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School Starts too Early

Photo courtesy of mmmlele.wordpress.com
Photo courtesy of mmmlele.wordpress.com

It’s no secret that many students at MC don’t get enough sleep. On average, eight percent of high school students get their recommended nine and a quarter hours of sleep, according to the National Sleep Foundation.
Why? Well, we can start with our school’s start time. According to the American Academy of Pediatrics (AAP), biological sleep patterns shift during the teenage years, meaning it is natural to not be able to sleep before 11 pm. With the 7:30 start time of our school, students can get eight and a half hours of sleep assuming they sleep at 11pm and manage to wake up as school starts.
The AAP advocates for a start time of at least 8:30 a.m., which would allow for students to follow a more natural sleep pattern while getting their required amount of sleep.
At this point, people usually start complaining about how starting school later will disrupt bus schedules, athletic schedules, and work schedules, but these arguments pale in comparison to the increased risk of accidents, increased irritability and laziness, and lower test scores.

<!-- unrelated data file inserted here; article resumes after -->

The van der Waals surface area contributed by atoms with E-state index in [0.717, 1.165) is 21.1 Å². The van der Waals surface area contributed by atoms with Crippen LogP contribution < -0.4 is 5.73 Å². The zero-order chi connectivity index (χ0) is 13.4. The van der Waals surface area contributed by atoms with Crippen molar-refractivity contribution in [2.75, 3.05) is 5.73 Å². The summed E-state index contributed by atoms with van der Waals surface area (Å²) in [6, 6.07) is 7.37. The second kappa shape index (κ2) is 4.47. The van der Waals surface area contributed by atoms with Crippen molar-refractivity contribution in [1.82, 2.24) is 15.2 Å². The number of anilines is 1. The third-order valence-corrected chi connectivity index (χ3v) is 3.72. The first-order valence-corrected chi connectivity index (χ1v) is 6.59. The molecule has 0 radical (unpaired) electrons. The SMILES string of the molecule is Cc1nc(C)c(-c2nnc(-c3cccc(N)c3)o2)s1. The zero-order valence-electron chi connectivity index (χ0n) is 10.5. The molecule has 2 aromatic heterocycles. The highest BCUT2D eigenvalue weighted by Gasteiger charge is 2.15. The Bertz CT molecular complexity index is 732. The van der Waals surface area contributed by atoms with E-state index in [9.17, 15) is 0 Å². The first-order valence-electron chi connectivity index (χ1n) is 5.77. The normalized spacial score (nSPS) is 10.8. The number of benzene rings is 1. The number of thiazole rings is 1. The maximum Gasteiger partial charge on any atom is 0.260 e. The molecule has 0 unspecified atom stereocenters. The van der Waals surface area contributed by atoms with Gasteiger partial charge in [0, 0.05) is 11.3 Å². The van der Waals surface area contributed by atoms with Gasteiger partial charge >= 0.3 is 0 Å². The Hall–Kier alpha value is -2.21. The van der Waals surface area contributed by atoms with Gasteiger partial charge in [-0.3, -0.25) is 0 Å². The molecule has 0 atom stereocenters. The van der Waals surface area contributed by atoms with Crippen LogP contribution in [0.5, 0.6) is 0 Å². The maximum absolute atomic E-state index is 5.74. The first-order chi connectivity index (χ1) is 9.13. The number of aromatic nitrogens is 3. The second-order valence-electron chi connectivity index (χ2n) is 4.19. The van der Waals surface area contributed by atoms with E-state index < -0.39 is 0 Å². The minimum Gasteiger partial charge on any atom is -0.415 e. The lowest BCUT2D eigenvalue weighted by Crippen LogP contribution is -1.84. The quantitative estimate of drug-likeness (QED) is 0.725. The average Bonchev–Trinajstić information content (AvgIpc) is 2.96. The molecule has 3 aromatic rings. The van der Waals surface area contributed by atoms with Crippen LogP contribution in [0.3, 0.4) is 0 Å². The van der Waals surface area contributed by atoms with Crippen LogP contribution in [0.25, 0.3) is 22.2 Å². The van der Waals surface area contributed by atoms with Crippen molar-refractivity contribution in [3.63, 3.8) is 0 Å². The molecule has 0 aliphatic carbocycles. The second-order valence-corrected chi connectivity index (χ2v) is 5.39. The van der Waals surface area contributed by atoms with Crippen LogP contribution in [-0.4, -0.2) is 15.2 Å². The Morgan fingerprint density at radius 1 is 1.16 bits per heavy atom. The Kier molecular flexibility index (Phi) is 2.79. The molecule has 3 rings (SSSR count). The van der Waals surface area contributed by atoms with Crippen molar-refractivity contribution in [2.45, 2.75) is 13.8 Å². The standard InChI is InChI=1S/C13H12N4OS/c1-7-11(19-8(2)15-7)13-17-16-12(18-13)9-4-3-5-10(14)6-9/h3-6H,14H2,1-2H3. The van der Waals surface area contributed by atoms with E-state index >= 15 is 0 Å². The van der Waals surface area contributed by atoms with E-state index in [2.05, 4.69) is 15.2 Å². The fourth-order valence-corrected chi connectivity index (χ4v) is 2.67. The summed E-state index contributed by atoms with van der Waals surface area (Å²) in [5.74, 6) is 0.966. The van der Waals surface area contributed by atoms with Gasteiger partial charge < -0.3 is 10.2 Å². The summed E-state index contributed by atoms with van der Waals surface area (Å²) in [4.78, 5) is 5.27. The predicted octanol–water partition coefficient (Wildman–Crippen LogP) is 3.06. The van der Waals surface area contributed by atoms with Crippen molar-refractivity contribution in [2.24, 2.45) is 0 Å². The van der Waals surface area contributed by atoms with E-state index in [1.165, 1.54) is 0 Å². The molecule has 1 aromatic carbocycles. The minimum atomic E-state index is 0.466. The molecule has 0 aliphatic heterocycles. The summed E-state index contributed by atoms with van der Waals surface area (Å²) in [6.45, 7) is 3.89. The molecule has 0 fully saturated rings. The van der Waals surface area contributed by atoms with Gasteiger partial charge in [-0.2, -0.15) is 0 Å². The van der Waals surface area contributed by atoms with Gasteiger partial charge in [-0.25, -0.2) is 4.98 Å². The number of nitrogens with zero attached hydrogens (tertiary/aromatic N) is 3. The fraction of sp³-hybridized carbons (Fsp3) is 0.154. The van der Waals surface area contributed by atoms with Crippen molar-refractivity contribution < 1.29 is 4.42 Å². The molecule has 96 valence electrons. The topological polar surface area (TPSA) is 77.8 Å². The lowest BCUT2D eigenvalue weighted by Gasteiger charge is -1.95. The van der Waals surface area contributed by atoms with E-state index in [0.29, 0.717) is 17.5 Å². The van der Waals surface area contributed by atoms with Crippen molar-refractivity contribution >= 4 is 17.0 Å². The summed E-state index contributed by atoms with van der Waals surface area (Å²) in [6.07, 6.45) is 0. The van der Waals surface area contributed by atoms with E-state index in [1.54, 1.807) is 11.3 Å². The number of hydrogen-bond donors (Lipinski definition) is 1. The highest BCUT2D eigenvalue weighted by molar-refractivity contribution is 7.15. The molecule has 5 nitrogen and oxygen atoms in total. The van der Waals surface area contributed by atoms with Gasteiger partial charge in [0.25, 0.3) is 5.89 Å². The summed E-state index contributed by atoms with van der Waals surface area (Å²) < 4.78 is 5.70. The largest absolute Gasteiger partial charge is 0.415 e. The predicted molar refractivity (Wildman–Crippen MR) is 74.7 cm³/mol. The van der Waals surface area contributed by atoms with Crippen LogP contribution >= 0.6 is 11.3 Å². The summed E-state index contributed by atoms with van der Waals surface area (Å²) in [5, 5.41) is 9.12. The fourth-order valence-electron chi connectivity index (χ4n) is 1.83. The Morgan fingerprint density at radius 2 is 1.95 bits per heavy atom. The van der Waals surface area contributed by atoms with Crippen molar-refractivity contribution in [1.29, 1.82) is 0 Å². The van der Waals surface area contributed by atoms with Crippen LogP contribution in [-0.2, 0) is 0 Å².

Students who are subjected to early start times, such as MC students, often drive in a drowsy state. This has been identified as the main cause of 100,000 traffic accidents each year. Drivers under 25 were involved in over half of these accidents.
Early starting times are also affecting student education and behavior. A study published in the journal of Learning, Media, and Technology found that sleep deprivation is the main cause in the attitude problems and laziness that plague teens.
Finally, these obscene start times are affecting our education. When the United States Air Force Academy stated a late start policy, the marks of students 18-19 year old increased significantly. When a high school in Edina, Minnesota had their start time changed from 7:25 to 8:30, SAT scores on the reading section for the top ten percent of students increased by several hundred points.
So why shouldn’t we have a later start time? School districts cite increased busing costs and sports as the reason to start schools early, but kids in the age group for elementary school naturally fall asleep anywhere from 7 to 9 p.m., and wake up naturally anywhere from 6 to 7 a.m. Many school sports already have morning practice or practice late at night, so practice times for many sports are already convoluted.
So, in the name of our safety, education, and sleep schedule, our first bell should ring later than 7:30 a.m.

About Brandon Noyes

This year is Bradon's first year on staff, where he is a writer. He is in Science Olympiad, Speech and Debate, and is on the swim team. Brandon enjoys skiing, sailing, and eating most foods.

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